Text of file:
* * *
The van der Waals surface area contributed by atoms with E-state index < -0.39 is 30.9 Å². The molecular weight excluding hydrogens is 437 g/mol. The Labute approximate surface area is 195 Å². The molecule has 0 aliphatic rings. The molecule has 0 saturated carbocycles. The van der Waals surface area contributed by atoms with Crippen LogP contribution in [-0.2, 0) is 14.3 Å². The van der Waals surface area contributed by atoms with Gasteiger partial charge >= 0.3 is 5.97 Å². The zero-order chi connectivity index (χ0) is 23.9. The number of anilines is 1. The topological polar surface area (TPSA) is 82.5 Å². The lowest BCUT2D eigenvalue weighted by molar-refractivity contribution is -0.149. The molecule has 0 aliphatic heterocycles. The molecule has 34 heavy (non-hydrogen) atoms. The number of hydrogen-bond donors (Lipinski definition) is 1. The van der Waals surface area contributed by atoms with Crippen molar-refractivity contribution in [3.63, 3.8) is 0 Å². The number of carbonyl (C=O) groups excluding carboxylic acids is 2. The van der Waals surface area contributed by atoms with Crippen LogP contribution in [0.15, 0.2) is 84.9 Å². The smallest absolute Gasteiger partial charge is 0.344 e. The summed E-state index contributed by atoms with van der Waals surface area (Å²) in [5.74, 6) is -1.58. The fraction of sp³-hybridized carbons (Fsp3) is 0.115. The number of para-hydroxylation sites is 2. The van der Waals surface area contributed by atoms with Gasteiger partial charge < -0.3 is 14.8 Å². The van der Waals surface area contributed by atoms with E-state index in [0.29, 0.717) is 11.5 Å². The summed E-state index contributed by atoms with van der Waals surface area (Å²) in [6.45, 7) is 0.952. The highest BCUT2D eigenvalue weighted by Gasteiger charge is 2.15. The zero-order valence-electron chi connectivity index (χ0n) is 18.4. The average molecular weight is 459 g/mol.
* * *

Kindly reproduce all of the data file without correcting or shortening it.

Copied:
The van der Waals surface area contributed by atoms with E-state index < -0.39 is 30.9 Å². The molecular weight excluding hydrogens is 437 g/mol. The Labute approximate surface area is 195 Å². The molecule has 0 aliphatic rings. The molecule has 0 saturated carbocycles. The van der Waals surface area contributed by atoms with Crippen LogP contribution in [-0.2, 0) is 14.3 Å². The van der Waals surface area contributed by atoms with Gasteiger partial charge >= 0.3 is 5.97 Å². The zero-order chi connectivity index (χ0) is 23.9. The number of anilines is 1. The topological polar surface area (TPSA) is 82.5 Å². The lowest BCUT2D eigenvalue weighted by molar-refractivity contribution is -0.149. The molecule has 0 aliphatic heterocycles. The molecule has 34 heavy (non-hydrogen) atoms. The number of hydrogen-bond donors (Lipinski definition) is 1. The van der Waals surface area contributed by atoms with Crippen molar-refractivity contribution in [3.63, 3.8) is 0 Å². The number of carbonyl (C=O) groups excluding carboxylic acids is 2. The van der Waals surface area contributed by atoms with Crippen LogP contribution in [0.15, 0.2) is 84.9 Å². The smallest absolute Gasteiger partial charge is 0.344 e. The summed E-state index contributed by atoms with van der Waals surface area (Å²) in [5.74, 6) is -1.58. The fraction of sp³-hybridized carbons (Fsp3) is 0.115. The number of para-hydroxylation sites is 2. The van der Waals surface area contributed by atoms with Gasteiger partial charge < -0.3 is 14.8 Å². The van der Waals surface area contributed by atoms with E-state index in [0.29, 0.717) is 11.5 Å². The summed E-state index contributed by atoms with van der Waals surface area (Å²) in [6.45, 7) is 0.952. The highest BCUT2D eigenvalue weighted by Gasteiger charge is 2.15. The zero-order valence-electron chi connectivity index (χ0n) is 18.4. The average molecular weight is 459 g/mol.